VPA-treatment of GSTM1 knockout mice causes increased cerebellar and hippocampal apoptosisYochum et al., 2010
ASD-specific CNVsLevy et al., 2011
HGFReduced levels of HGF were found in the serum of ASD patientsRusso et al., 2009; Sugihara et al., 2007
The tyrosine kinase receptor for HGF, MET, were shown to be decreased in the temporal cortex of autistic individualsCampbell et al., 2007
Positive association of MET and other genes of HGF signaling pathway to ASDSousa et al., 2009; Campbell et al., 2008
IGF2Seven percent of individuals with Beckwith–Wiedermann syndrome, a syndrome caused by abnormal imprinting of IGF2, present ASDBetancur, 2011

To verify if our data were replicable, we compared the same patients against a new set of controls (n = 6), and we found 701 DEGs (DS2; Table S3). We compared DS2 with DS1 and found an overlap of 206 genes (DS3; Table S3) that were differentially expressed in the same direction in both analyses. The most relevant biological categories found in the functional analysis of DS1 were also enriched in DS2 and DS3 (Table 3). Noteworthy, all the canonical pathways related to protein synthesis cited earlier, in addition to axonal guidance signaling and regulation of actin-based motility by Rho, were also significantly enriched by DEGs in DS3, showing that the genes in common between the two analyses are those that are the most functionally relevant for the studied disease. We verified that DS2 and DS3 DEG lists also have a significant overlap with ASD candidate genes (27 DEGs, P = 9 × 10−4 and 9 DEGs, P = 0.03, respectively) [Xu et al., 2012]. AR is also upregulated in DS2, and the number of DEGs that are regulated by AR is significant both in DS2 and DS3 (15 DEGs, P < 10−3 and 6 DEGs, P = 0.02, respectively).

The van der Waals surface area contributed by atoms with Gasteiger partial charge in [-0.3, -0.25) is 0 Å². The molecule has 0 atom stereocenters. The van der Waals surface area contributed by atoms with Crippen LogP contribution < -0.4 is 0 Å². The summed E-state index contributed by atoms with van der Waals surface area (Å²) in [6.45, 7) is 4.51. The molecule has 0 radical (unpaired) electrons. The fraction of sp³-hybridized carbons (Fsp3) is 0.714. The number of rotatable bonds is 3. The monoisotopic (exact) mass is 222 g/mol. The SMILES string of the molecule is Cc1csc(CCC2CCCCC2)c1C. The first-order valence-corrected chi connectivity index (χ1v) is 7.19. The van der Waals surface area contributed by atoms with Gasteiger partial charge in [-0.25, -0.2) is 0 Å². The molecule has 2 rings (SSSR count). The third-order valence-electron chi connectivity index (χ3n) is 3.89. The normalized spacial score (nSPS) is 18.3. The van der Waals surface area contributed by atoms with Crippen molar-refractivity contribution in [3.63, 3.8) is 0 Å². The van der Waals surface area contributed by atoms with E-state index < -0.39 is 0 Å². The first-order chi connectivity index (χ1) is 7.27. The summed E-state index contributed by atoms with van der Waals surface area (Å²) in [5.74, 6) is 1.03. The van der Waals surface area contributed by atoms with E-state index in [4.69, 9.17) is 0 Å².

Table 3. Functional Annotation Analysis Results for DS2 and DS3 lists Compared with the Relevant Categories Highlighted in the Analysis of DS1
CategoriesDS2DS3
Biological functions enriched by upregulated genesP-valueNumber of genesP-valueNumber of genes
  1. EIF2, eukaryotic translation initiation factor 2; eIF4, eukaryotic translation initiation factor 4; FAK, focal adhesion kinase; mTOR, mammalian target of rapamycin; p70S6K, ribosomal protein S6 kinase, 70kDa; PTEN, phosphatase and tensin homolog; RhoGDI, Rho GDP dissociation inhibitor (GDI).